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Early Bird: An Early Education Update

November 1, 2017
Natalie Ritchie
CHILD magazine (Australia)

At the Early Start Conference at the University of Wollongong in September, early learning researchers from around the world shared their latest findings. A leader in the field, the University’s Early Start Centre ( houses a Discovery Space indoor/outdoor play centre open to the public, community programs, early childhood professionals’ training, and scientific research all under one roof.

Here, two early education experts from the conference give us their take on the state of early learning today.

Professor W. Steven Barnett is Director of the National Institute for Early Education Research (NIEER) at Rutgers University in New Jersey, U.S. He is an internationally recognised expert in the long-term benefits of early childhood education.

Is quality pre-school all that advantageous to children from stable, happy families, or is it really only of significant help to kids from disadvantage?

Every child can benefit and the vast majority of children from high-income families (happy or not) already attend for multiple years in every developed country and in much of the developing world. How much they benefi t depends on their individual needs.

For some, it enhances their quality of life but probably has modest impact on their future. For others, who have learning diffi culties or face personal or familial challenges such as parents with depression, there also can be important long-term impacts on school and social success.

In the United States, it is now well documented that most of the inequality in achievement is developed before children enter public education at age five. Pre-school education has been found to reduce grade repetition and the need for special education, and to raise test scores and earnings, boost the level of later educational attainment, and improve health.

What large-scale early education programs have had success?

A large body of evidence suggests that public provision of quality pre-school education can be an effective way to enhance the lives of children in disadvantaged families, and to decrease inequality in educational, economic, and social outcomes. However, in the United States, there are few well-documented examples of large-scale successes, along with some well-known failures. My colleagues and I maintain that most public programs fail to invest sufficiently in the necessary quality and intensity to reproduce either the experiences or outcomes of successful models.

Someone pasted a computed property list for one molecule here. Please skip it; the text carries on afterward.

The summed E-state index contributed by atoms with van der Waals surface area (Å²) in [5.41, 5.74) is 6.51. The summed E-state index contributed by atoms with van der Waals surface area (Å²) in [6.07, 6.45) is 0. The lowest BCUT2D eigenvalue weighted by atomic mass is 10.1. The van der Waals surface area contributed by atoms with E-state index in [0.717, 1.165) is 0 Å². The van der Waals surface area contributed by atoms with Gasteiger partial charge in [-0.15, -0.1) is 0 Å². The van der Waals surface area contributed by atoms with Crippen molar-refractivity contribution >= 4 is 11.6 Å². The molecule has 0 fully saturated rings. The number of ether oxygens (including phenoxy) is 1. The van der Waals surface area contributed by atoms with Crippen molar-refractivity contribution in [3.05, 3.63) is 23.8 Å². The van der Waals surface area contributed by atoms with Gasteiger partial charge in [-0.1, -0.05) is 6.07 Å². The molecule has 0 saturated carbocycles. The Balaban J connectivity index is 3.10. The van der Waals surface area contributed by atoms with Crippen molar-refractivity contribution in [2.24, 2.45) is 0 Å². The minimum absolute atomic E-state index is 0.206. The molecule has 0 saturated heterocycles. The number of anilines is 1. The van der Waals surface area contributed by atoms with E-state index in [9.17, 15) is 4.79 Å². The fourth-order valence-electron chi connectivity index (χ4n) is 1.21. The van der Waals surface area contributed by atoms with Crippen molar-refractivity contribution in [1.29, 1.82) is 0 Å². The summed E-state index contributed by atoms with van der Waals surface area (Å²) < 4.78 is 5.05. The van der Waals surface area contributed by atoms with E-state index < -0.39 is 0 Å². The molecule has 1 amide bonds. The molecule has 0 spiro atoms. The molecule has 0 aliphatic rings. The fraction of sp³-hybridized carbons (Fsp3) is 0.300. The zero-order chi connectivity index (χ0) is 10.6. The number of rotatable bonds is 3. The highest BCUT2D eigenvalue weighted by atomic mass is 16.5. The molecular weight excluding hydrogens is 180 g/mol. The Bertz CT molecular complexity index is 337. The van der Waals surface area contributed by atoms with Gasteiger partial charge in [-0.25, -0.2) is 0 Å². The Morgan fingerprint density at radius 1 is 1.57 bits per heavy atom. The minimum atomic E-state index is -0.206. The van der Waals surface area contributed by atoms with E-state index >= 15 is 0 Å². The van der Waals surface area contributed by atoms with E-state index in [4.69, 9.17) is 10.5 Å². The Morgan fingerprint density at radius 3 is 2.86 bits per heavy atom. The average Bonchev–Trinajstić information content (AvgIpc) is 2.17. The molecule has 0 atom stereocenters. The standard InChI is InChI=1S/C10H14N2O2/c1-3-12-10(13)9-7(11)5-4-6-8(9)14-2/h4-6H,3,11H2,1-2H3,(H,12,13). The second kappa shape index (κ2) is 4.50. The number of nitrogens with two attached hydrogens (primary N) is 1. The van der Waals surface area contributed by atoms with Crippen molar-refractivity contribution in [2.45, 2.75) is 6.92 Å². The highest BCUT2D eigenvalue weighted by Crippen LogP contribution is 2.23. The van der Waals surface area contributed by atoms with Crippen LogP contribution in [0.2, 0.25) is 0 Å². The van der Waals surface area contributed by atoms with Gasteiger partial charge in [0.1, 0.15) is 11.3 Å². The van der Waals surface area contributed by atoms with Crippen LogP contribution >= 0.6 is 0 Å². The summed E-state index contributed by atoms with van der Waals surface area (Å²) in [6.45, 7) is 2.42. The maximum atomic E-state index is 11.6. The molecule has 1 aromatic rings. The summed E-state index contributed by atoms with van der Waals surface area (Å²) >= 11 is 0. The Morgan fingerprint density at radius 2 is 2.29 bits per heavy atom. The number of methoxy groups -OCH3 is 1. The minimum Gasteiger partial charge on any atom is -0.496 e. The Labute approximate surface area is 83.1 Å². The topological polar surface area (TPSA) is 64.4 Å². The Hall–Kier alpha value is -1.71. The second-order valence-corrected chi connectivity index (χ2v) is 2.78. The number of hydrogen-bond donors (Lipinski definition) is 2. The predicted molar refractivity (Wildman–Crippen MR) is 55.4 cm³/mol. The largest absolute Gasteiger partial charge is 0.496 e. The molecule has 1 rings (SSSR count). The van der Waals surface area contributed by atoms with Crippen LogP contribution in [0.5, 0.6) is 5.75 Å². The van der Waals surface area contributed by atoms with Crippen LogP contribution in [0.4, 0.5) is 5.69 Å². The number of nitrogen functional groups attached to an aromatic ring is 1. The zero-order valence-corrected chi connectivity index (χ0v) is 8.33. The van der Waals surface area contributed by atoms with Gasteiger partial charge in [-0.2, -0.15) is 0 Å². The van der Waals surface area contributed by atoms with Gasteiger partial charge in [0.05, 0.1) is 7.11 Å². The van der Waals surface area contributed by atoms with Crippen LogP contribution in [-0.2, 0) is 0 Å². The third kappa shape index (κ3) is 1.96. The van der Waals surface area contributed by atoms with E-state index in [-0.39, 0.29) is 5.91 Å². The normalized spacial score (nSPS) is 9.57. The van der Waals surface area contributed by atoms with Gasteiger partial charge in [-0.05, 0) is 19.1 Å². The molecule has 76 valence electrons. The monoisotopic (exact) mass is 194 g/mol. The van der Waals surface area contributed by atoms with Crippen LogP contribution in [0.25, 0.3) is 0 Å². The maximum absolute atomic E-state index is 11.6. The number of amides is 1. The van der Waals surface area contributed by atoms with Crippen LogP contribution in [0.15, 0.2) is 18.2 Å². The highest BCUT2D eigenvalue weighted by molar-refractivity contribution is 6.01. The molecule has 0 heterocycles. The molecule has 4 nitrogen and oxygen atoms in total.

One program that did make sufficient investment is New Jersey’s Abbott pre-school system. It came about in response to a 1998 law suit known as Abbott v Burke, where the plaintiffs argued that inequality in educational opportunity in 31 low-wealth school districts was so extreme that it violated the New Jersey constitution. In these 31 ‘Abbott’ school districts, about 70 percent of children were from low-income families, and 77 percent were black or Hispanic.

The New Jersey Supreme Court ordered the state to fund high-quality universal pre-school education to all children from age three in these 31 communities. A Department of Education team specifi ed the following policies to support high quality: a teacher with a fouryear degree and a teaching certifi cate in early childhood education, plus an assistant for each class of 15 children; a developmentally appropriate curriculum; adequate facilities; and transportation, health, and other related services. Staff had specialisations in language and literacy, math and science, challenging behaviours, special education, community and parent engagement, assessment, and coaching and professional development. The system was introduced in the 2002-03 school year.

The Abbott system had a positive impact that persisted through the fi rst six grades of school. Near the end of the child’s primary school years, one year of the Abbott preschool program was estimated to reduce the achievement gap for disadvantaged children by about 15 percent, and two years were estimated to produce effects equivalent to 20 to 40 percent of the achievement gap. In addition, there were substantial reductions in grade repetition and special education, which are both indicators that the child may not complete secondary school. Today, nearly all children in the Abbott districts attend pre-school prior to attending public kindergarten, and the vast majority attends for two years.

A noteworthy feature of the Abbott system is its focus on good teaching. Teachers were assisted to obtain degrees and training in early childhood education. Those who did were given equal pay with public school teachers – which doubled their salaries compared to the private sector they had been in. Abbott districts employ a coach for every 17 to 20 preschool teachers to conduct annual observations of all pre-school classrooms. The coaches’ primary responsibility is to engage teachers in a cycle of refl ective evaluation, with individualised plans to help each teacher refi ne his or her practice.

If you could improve early childcare tomorrow, what would you do? I would: • set high expectations for children’s learning and development and for teachers’ practice • adopt a curriculum that includes rich content • provide regular in-class coaching of teachers to improve their practice • support teachers and centre directors with adequate salaries • provide the most intensive, highest quality services to the most disadvantaged children.